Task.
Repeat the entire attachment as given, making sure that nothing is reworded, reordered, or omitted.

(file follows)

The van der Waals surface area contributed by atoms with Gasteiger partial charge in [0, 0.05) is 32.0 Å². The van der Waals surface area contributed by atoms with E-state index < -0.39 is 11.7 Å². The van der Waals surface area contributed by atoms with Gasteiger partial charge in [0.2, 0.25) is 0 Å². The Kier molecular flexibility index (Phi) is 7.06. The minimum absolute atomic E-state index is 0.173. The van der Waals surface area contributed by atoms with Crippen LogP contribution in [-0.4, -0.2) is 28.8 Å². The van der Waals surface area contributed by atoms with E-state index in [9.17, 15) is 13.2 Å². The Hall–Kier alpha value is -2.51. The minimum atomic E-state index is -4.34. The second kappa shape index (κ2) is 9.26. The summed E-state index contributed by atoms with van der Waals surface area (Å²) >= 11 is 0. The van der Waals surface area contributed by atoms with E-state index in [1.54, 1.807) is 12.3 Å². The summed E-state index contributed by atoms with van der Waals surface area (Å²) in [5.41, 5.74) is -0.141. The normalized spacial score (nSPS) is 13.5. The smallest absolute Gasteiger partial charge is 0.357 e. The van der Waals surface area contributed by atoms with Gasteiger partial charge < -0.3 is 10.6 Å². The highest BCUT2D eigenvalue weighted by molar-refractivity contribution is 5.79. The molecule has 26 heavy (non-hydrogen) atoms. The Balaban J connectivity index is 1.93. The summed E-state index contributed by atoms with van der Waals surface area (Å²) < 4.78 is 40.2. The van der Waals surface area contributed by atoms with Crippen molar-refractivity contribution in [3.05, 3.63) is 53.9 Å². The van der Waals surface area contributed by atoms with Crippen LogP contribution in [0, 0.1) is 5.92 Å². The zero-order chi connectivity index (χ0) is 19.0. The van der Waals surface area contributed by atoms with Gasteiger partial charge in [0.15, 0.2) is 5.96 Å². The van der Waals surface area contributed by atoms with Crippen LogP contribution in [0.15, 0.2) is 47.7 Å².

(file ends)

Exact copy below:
The van der Waals surface area contributed by atoms with Gasteiger partial charge in [0, 0.05) is 32.0 Å². The van der Waals surface area contributed by atoms with E-state index < -0.39 is 11.7 Å². The van der Waals surface area contributed by atoms with Gasteiger partial charge in [0.2, 0.25) is 0 Å². The Kier molecular flexibility index (Phi) is 7.06. The minimum absolute atomic E-state index is 0.173. The van der Waals surface area contributed by atoms with Crippen LogP contribution in [-0.4, -0.2) is 28.8 Å². The van der Waals surface area contributed by atoms with E-state index in [9.17, 15) is 13.2 Å². The Hall–Kier alpha value is -2.51. The minimum atomic E-state index is -4.34. The second kappa shape index (κ2) is 9.26. The summed E-state index contributed by atoms with van der Waals surface area (Å²) >= 11 is 0. The van der Waals surface area contributed by atoms with E-state index in [1.54, 1.807) is 12.3 Å². The summed E-state index contributed by atoms with van der Waals surface area (Å²) in [5.41, 5.74) is -0.141. The normalized spacial score (nSPS) is 13.5. The smallest absolute Gasteiger partial charge is 0.357 e. The van der Waals surface area contributed by atoms with Gasteiger partial charge < -0.3 is 10.6 Å². The highest BCUT2D eigenvalue weighted by molar-refractivity contribution is 5.79. The molecule has 26 heavy (non-hydrogen) atoms. The Balaban J connectivity index is 1.93. The summed E-state index contributed by atoms with van der Waals surface area (Å²) < 4.78 is 40.2. The van der Waals surface area contributed by atoms with Crippen molar-refractivity contribution in [3.05, 3.63) is 53.9 Å². The van der Waals surface area contributed by atoms with Crippen LogP contribution in [0, 0.1) is 5.92 Å². The zero-order chi connectivity index (χ0) is 19.0. The van der Waals surface area contributed by atoms with Gasteiger partial charge in [0.15, 0.2) is 5.96 Å². The van der Waals surface area contributed by atoms with Crippen LogP contribution in [0.15, 0.2) is 47.7 Å².